Honors & Awards
Rising Star in Data Science, University of Chicago, Illinois, USA (Sept-13-2017)
PhD, Academy of Scientific and Innovative Research, New Delhi, India, Data-Intensive Systems Level Analysis of Mycobacterium tuberculosis Genome (2015)
Bachelor of Engineering, Visveswaraiah Technology Univ (2008)
Learning Effective Treatment Pathways for Type-2 Diabetes from a clinical data warehouse.
AMIA ... Annual Symposium proceedings. AMIA Symposium
2016; 2016: 2036-2042
Treatment guidelines for management of type-2 diabetes mellitus (T2DM) are controversial because existing evidence from randomized clinical trials do not address many important clinical questions. Data from Electronic Medical Records (EMRs) has been used to profile first line therapy choices, but this work did not elucidate the factors underlying deviations from current treatment guidelines and the relative efficacy of different treatment options. We have used data from the Stanford Hospital to attempt to address these issues. Clinical features associated with the initial choice of treatment were effectively re-discovered using a machine learning approach. In addition, the efficacies of first and second line treatments were evaluated using Cox proportional hazard models for control of Hemoglobin A1c. Factors such as acute kidney disorder and liver disorder were predictive of first line therapy choices. Sitagliptin was the most effective second-line therapy, and as effective as metformin as a first line therapy.
View details for PubMedID 28269963
View details for PubMedCentralID PMC5333256
- Integrated molecular, clinical, and ontological analysis identifies overlooked disease relationships Biorxiv 2017
Metformin as a potential combination therapy with existing front-line antibiotics for Tuberculosis
JOURNAL OF TRANSLATIONAL MEDICINE
Tuberculosis (TB), the disease caused by Mycobacterium tuberculosis (Mtb) remains a global health concern. The evolution of various multi-drug resistant strains through genetic mutations or drug tolerant strains through bacterial persistence renders existing antibiotics ineffective. Hence there is need for the development of either new antibiotics or rationalizing approved drugs that can be utilized in combination with existing antibiotics as a therapeutic strategy. A comprehensive systems level mapping of metabolic complexity in Mtb revels a putative role of NDH-I in the formation of bacterial persistence under the influence of front-line antibiotics. Possibilities of targeting bacterial NDH-I with existing FDA approved drug for type-II diabetes, Metformin, along with existing front-line antibiotics is discussed and proposed as a potential combination therapy for TB.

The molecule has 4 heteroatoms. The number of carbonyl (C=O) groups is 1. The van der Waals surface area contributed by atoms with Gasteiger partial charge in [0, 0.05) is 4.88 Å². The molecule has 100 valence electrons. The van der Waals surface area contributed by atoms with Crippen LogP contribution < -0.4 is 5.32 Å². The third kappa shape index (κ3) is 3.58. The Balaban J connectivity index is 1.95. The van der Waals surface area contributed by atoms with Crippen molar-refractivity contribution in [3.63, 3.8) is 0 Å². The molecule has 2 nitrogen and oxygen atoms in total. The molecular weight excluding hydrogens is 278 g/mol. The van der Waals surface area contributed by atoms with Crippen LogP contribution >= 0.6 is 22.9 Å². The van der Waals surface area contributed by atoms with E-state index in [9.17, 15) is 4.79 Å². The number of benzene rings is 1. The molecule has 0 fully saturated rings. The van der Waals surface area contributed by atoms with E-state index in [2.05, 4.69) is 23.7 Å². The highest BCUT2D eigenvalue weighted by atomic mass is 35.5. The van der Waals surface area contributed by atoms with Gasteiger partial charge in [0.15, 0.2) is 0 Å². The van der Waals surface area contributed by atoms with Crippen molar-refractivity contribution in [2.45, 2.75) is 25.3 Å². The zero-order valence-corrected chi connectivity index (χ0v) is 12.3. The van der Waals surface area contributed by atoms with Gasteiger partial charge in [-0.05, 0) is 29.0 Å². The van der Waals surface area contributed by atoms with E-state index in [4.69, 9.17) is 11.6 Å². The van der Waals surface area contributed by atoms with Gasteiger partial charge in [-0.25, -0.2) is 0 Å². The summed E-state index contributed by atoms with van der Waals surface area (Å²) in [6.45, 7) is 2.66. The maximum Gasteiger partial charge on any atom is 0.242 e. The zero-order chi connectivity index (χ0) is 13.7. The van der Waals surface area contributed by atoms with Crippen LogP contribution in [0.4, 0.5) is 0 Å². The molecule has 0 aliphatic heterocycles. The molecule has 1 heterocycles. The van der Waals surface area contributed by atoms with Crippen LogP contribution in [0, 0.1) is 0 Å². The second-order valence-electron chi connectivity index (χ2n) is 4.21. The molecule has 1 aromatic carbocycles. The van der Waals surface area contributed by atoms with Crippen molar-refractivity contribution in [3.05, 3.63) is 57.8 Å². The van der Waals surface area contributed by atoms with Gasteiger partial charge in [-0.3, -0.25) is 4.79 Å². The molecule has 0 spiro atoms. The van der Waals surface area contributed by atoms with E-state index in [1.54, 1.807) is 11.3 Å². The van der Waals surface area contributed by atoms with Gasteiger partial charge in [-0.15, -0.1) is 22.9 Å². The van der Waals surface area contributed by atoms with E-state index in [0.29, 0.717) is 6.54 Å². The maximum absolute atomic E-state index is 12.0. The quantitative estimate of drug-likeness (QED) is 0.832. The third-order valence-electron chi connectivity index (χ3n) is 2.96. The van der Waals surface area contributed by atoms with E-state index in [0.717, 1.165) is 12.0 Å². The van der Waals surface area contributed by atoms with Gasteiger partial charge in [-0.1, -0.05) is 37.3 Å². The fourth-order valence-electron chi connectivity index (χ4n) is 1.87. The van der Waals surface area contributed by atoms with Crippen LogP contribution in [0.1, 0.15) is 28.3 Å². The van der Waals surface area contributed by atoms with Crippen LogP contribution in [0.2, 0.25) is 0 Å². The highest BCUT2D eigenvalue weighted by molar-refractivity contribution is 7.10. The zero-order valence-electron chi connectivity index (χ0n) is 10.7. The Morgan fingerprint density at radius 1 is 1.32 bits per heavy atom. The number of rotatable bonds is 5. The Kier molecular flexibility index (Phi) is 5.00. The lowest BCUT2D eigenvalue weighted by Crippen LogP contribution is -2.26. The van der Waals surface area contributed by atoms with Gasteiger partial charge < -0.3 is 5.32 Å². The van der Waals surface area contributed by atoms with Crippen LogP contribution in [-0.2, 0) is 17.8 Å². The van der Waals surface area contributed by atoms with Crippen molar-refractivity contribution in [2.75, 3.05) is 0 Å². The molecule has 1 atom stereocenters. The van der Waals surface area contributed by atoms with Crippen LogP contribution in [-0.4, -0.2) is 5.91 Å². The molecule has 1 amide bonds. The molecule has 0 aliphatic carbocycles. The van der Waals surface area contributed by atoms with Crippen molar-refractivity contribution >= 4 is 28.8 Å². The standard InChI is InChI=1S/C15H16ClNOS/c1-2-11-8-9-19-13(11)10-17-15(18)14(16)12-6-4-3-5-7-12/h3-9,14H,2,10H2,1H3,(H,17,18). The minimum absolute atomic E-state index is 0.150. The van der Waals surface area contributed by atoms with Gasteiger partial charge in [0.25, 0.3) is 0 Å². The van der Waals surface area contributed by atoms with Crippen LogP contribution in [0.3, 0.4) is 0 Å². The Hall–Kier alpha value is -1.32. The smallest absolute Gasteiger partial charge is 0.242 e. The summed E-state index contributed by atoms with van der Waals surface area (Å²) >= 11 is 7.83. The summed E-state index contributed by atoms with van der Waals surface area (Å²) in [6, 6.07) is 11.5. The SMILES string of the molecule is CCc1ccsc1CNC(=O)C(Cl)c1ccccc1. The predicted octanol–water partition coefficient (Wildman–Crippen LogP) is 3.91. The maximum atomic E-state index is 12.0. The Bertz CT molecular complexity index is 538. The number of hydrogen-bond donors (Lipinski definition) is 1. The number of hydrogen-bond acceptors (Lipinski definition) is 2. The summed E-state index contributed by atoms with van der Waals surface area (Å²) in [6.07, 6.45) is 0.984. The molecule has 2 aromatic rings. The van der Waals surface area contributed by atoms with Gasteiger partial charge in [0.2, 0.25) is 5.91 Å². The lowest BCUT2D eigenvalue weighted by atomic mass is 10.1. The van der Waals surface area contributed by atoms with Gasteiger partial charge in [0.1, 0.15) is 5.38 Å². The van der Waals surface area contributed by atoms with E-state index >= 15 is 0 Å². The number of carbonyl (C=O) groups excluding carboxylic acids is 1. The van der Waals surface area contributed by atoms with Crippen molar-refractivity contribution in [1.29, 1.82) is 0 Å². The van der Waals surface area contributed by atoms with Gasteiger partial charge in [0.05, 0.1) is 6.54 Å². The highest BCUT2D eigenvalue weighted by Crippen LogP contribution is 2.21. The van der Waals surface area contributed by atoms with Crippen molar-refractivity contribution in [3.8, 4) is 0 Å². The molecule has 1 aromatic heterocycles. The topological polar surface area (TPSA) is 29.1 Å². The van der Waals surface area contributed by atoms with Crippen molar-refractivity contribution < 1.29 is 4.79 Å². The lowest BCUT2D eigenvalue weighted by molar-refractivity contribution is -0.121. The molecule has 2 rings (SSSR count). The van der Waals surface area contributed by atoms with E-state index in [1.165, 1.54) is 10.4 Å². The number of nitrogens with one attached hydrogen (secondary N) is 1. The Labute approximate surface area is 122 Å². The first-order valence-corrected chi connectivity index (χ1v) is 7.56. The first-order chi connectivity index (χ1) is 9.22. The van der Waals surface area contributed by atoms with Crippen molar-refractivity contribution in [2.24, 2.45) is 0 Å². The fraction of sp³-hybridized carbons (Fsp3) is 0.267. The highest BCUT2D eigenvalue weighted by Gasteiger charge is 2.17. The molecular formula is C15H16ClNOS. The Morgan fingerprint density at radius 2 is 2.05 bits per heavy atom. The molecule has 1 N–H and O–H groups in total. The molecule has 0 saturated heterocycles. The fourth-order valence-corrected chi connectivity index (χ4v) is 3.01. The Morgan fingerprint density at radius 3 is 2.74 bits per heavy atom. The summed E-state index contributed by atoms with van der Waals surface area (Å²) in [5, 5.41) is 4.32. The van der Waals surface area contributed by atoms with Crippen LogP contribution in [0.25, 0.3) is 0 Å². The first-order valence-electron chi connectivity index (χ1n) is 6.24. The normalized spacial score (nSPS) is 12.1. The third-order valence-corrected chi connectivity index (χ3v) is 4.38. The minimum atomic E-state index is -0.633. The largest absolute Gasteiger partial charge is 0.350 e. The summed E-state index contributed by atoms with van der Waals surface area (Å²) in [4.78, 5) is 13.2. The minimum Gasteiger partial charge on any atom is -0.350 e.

View details for DOI 10.1186/s12967-015-0443-y
View details for Web of Science ID 000350869400001
View details for PubMedID 25880846
View details for PubMedCentralID PMC4359515
Systems level mapping of metabolic complexity in Mycobacterium tuberculosis to identify high-value drug targets
JOURNAL OF TRANSLATIONAL MEDICINE
The effectiveness of current therapeutic regimens for Mycobacterium tuberculosis (Mtb) is diminished by the need for prolonged therapy and the rise of drug resistant/tolerant strains. This global health threat, despite decades of basic research and a wealth of legacy knowledge, is due to a lack of systems level understanding that can innovate the process of fast acting and high efficacy drug discovery.The enhanced functional annotations of the Mtb genome, which were previously obtained through a crowd sourcing approach was used to reconstruct the metabolic network of Mtb in a bottom up manner. We represent this information by developing a novel Systems Biology Spindle Map of Metabolism (SBSM) and comprehend its static and dynamic structure using various computational approaches based on simulation and design.The reconstructed metabolism of Mtb encompasses 961 metabolites, involved in 1152 reactions catalyzed by 890 protein coding genes, organized into 50 pathways. By accounting for static and dynamic analysis of SBSM in Mtb we identified various critical proteins required for the growth and survival of bacteria. Further, we assessed the potential of these proteins as putative drug targets that are fast acting and less toxic. Further, we formulate a novel concept of metabolic persister genes (MPGs) and compared our predictions with published in vitro and in vivo experimental evidence. Through such analyses, we report for the first time that de novo biosynthesis of NAD may give rise to bacterial persistence in Mtb under conditions of metabolic stress induced by conventional anti-tuberculosis therapy. We propose such MPG's as potential combination of drug targets for existing antibiotics that can improve their efficacy and efficiency for drug tolerant bacteria.The systems level framework formulated by us to identify potential non-toxic drug targets and strategies to circumvent the issue of bacterial persistence can substantially aid in the process of TB drug discovery and translational research.